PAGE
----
“Things shouldn’t have to happen to you personally in order for you to care!”
Our project “Every Name Counts” relies on volunteers – more than 8000 of them now transcribe the personal data of Nazi persecutees from documents in the Arolsen Archives in their spare time in order to make them searchable online. Even entering just one name makes a valuable contribution to the fight against oblivion.
But some of our volunteers do even more. They use their language skills and their local knowledge to correct the names of people and places. They carry out research and share additional knowledge or help each other to decipher handwriting that it difficult to read.
Fernando Gouveia from Portugal is one of them. Working on “Every name counts” gave him the idea of uploading documents from the Arolsen Archives to “Wiki-Commons.” He carries out research and uses the information in the documents to correct inaccuracies in the online encyclopedia. We asked him what motivates him.
When did you first start volunteering for the “everynamecounts” project?
I started working on the project on 15 May.
How did you find out about the project?
I’ve been involved in Zooniverse since 2019, and I receive updates on new projects. When I read about this one, I knew I had to be in it.
You belong to the group of volunteers who work most intensively on the project. But you write that you have no personal (family) connection to the topic. What motivates you to invest so much of your time?
Yes, I have no direct connection to the topic or to WW2 in general: my country (Portugal) was not involved in the war, no family member was involved either. I also do not belong to any of the groups typically targeted by the Nazis. But things should not have to happen to you, personally, or to your group (whatever that might be), in order for you to care about them.
History in general interests me, and WW2 — with its unimaginable, industrial scale of human suffering, but also bold examples of defiance and courage, of commitment and self-sacrifice — has been of personal interest to me for decades.
The card from the registry office card file of Dachau concentration camp of Prince Xavier de Bourbon-Parma gave Fernando Gouveia the idea to link documents at Wikipedia.
You do much more than we ask for in the project. For example, you have created a detailed table in which the abbreviations of the religious communities are broken down. You also research additional information about the people on the documents, update Wikipedia articles, and post documents on Wikipedia. Where did you get these ideas?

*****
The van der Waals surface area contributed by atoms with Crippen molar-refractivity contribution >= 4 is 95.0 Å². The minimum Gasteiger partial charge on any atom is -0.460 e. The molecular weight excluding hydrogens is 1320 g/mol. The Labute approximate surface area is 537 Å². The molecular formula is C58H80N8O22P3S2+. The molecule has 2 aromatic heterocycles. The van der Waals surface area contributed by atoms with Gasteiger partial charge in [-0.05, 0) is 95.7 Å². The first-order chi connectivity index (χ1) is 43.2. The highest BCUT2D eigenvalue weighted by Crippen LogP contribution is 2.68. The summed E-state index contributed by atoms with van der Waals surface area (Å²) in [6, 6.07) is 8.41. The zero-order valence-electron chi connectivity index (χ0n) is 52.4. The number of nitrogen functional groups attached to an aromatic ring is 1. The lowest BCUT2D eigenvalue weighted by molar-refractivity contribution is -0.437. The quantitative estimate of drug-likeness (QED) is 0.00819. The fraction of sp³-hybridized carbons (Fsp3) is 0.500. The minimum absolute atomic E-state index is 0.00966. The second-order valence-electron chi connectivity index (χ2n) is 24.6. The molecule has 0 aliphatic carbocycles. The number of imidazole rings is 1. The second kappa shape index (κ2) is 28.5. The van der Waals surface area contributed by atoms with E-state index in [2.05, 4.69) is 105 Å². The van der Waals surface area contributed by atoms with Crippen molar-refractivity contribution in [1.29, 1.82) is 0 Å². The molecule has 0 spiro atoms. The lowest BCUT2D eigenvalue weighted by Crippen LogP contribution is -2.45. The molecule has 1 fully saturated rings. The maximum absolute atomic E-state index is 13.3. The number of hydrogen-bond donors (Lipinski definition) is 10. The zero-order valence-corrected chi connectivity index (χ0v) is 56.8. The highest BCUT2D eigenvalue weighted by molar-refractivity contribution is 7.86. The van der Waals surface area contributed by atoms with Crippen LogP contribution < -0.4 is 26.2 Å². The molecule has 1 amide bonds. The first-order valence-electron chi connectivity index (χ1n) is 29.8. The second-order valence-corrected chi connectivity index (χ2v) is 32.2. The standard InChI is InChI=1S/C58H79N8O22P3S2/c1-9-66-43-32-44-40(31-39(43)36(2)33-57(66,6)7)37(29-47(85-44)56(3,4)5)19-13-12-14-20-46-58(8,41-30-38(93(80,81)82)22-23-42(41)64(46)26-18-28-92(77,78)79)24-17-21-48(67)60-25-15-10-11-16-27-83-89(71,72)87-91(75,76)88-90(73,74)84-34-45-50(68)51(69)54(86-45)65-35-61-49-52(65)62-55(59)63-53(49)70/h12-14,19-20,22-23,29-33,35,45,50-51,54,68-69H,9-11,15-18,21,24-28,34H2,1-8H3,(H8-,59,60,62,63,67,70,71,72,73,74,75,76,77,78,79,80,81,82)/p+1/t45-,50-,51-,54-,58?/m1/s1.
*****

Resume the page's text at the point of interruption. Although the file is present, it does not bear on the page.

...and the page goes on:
From my previous experience with Zooniverse I knew that hashtags can be useful. I started tagging nationalities when a volunteer said he was looking for Spanish prisoners who might have been in the same camp as his grandfather. Then came religions; the creation of a systematic list was a way of organizing my own notes and, if possible, prompting others to do the same.
Searching for further information about the prisoners started as a practical thing: sometimes you have doubts about the handwriting, or there’s conflicting information, and you want to be sure.
The thing with Wikipedia started when a volunteer found the card of Prince Xavier of Bourbon-Parma and linked his Wikipedia page: they quoted a biography titled “Dachau prisoner nr. 156270” — but the card proved his number was 101057! I had to correct the record, so I asked the research team if I could upload the image to Wikimedia. That’s how it started.
What is special for you about the project?
The fact that it treats victims as individuals. Often, even though we do it inadvertently, we deal with them in bulk: “This many millions died; this many were deported.”
Is there a document that you have handled that you remember especially, one that has touched you in a special way?
There are many more harrowing stories, but maybe Adolf Lande is someone I would like to mention here: he was a Jewish Austrian who was an international legal expert on drugs. His Wikipedia bio has only 4 sentences and includes nothing at all about his imprisonment. Even a book that mentions him only states (misleadingly) that he “fled across Europe to America after the Anschluss”, as if Dachau and Buchenwald never happened. He spent 3 months in each camp, but apparently the people that worked with him later were unaware of that fact. My guess is that he avoided the subject. He probably wished he really had left right after the Anschluss.
Is there something you wish for from us?
Carry on! An improved searching tool would be great.